Reduced-Order Model for the Prediction of Supersonic Aircraft Jet Noise

Period of Performance: 01/01/2015 - 12/31/2015

$150K

Phase 1 SBIR

Recipient Firm

Combustion Research & Flow Technology
6210 Keller's Church Road Array
Pipersville, PA 18947
Principal Investigator

Abstract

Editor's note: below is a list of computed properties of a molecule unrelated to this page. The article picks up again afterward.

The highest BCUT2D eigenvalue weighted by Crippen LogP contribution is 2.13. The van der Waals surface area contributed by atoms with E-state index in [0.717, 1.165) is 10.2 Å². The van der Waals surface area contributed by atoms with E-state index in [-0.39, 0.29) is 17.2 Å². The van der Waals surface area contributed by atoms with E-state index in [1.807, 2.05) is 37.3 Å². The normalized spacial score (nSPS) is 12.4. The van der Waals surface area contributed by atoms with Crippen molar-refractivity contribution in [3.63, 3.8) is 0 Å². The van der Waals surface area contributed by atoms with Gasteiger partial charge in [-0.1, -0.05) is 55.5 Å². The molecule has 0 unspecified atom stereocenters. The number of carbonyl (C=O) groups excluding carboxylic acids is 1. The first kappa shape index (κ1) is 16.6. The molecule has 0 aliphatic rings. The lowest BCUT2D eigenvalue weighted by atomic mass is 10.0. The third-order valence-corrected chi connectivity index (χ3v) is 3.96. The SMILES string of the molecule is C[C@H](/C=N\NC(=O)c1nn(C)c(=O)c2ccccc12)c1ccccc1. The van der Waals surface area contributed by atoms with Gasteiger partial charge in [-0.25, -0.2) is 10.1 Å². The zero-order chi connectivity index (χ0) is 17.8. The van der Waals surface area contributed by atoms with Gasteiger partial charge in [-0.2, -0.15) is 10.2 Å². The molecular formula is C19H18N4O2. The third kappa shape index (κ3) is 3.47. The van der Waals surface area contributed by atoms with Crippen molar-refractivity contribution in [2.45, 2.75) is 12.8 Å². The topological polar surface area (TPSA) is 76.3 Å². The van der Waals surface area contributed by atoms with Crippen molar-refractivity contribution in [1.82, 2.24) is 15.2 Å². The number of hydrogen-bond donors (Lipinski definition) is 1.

ABSTRACT:The increased sound produced by tactical aircraft has become more problematic with the enhanced performance requirements that are being set forth for the next generation war fighter. ?Given the complexity of the engine and the flow that it produces, accurate predictions of the full-scale exhaust stream and far-field acoustics are still challenging topics, despite over 60 years of jet noise and jet flow research. In particular, trade-off decisions between thrust and noise over a broad range of engine operating conditions continues to be a challenging task. ?The problem is exacerbated by the additional complexities of having multi-stream nozzles comprising complex geometries. The proposed research aims to eliminate this void by developing a robust and reliable analysis tool capable of predicting the sound performance from a multi-stream and heated supersonic nozzle. The engineering tool that will be developed in the proposed research will leverage order reduction and data fusion techniques to blend the strengths of both laboratory scale experiments and analytical modeling ?to provide fast answers for critical decisions to be made in the design room.BENEFIT:A successful completion of the research program will see the integration of an experiment-based predictive methodology with engine cycle assessment tools that will have the capability of providing valuable acoustics and performance related information to the aircraft systems design engineers. This methodology will be jointly marketed by CRAFT Tech and their team to prime contractors in order to study its effectiveness on aircraft configurations of interest to the Air Force, particularly supersonic fighters and attack aircraft. However, the effectiveness of the technology is not restricted to military applications; it can be easily extended to the commercial aircraft industry to generate performance characteristics maps over a wide range of engine operating conditions. As noise requirements for commercial aircraft engines becomes increasingly more stringent leading to the development of new engine technologies to meet these revised standards, the technology developed in this SBIR program, in conjunction with experimental measurements, can be used for the identification of an optimal region of engine operating conditions that provides optimal acoustic performance at minimal thrust and performance penalties. Our team can provide the functional predictive acoustics methodology developed during this program in a suitable configuration so as to couple with a desired engine cycle assessment tool.